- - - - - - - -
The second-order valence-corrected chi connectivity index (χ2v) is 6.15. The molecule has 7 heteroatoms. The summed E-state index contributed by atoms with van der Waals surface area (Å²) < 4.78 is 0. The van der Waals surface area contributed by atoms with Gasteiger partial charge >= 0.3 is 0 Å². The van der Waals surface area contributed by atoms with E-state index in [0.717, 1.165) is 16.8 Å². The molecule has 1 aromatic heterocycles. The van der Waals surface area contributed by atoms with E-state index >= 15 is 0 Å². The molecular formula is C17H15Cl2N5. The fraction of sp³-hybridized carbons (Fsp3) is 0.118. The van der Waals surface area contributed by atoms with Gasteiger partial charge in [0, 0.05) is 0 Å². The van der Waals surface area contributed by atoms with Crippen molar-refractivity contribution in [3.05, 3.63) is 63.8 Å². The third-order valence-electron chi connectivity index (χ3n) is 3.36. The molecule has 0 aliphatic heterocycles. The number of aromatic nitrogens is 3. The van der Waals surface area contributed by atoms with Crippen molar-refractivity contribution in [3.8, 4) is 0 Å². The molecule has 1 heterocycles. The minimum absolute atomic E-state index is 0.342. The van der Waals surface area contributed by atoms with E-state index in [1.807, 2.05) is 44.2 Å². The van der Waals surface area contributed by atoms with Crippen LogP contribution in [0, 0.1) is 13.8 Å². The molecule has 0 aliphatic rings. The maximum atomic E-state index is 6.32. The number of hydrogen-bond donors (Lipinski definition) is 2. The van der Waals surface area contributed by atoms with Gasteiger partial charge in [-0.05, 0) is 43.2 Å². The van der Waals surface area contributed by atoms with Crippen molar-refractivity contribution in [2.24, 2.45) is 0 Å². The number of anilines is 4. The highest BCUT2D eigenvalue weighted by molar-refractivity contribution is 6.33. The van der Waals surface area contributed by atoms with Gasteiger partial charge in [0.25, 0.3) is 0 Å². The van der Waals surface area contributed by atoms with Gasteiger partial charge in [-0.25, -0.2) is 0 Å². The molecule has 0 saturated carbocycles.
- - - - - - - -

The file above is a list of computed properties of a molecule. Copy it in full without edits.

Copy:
The second-order valence-corrected chi connectivity index (χ2v) is 6.15. The molecule has 7 heteroatoms. The summed E-state index contributed by atoms with van der Waals surface area (Å²) < 4.78 is 0. The van der Waals surface area contributed by atoms with Gasteiger partial charge >= 0.3 is 0 Å². The van der Waals surface area contributed by atoms with E-state index in [0.717, 1.165) is 16.8 Å². The molecule has 1 aromatic heterocycles. The van der Waals surface area contributed by atoms with E-state index >= 15 is 0 Å². The molecular formula is C17H15Cl2N5. The fraction of sp³-hybridized carbons (Fsp3) is 0.118. The van der Waals surface area contributed by atoms with Gasteiger partial charge in [0, 0.05) is 0 Å². The van der Waals surface area contributed by atoms with Crippen molar-refractivity contribution in [3.05, 3.63) is 63.8 Å². The third-order valence-electron chi connectivity index (χ3n) is 3.36. The molecule has 0 aliphatic heterocycles. The number of aromatic nitrogens is 3. The van der Waals surface area contributed by atoms with Crippen molar-refractivity contribution in [3.8, 4) is 0 Å². The molecule has 1 heterocycles. The minimum absolute atomic E-state index is 0.342. The van der Waals surface area contributed by atoms with E-state index in [1.807, 2.05) is 44.2 Å². The van der Waals surface area contributed by atoms with Crippen LogP contribution in [0, 0.1) is 13.8 Å². The molecule has 0 aliphatic rings. The maximum atomic E-state index is 6.32. The number of hydrogen-bond donors (Lipinski definition) is 2. The van der Waals surface area contributed by atoms with Gasteiger partial charge in [-0.05, 0) is 43.2 Å². The van der Waals surface area contributed by atoms with Crippen molar-refractivity contribution in [2.24, 2.45) is 0 Å². The number of anilines is 4. The highest BCUT2D eigenvalue weighted by molar-refractivity contribution is 6.33. The van der Waals surface area contributed by atoms with Gasteiger partial charge in [0.25, 0.3) is 0 Å². The van der Waals surface area contributed by atoms with Gasteiger partial charge in [-0.25, -0.2) is 0 Å². The molecule has 0 saturated carbocycles.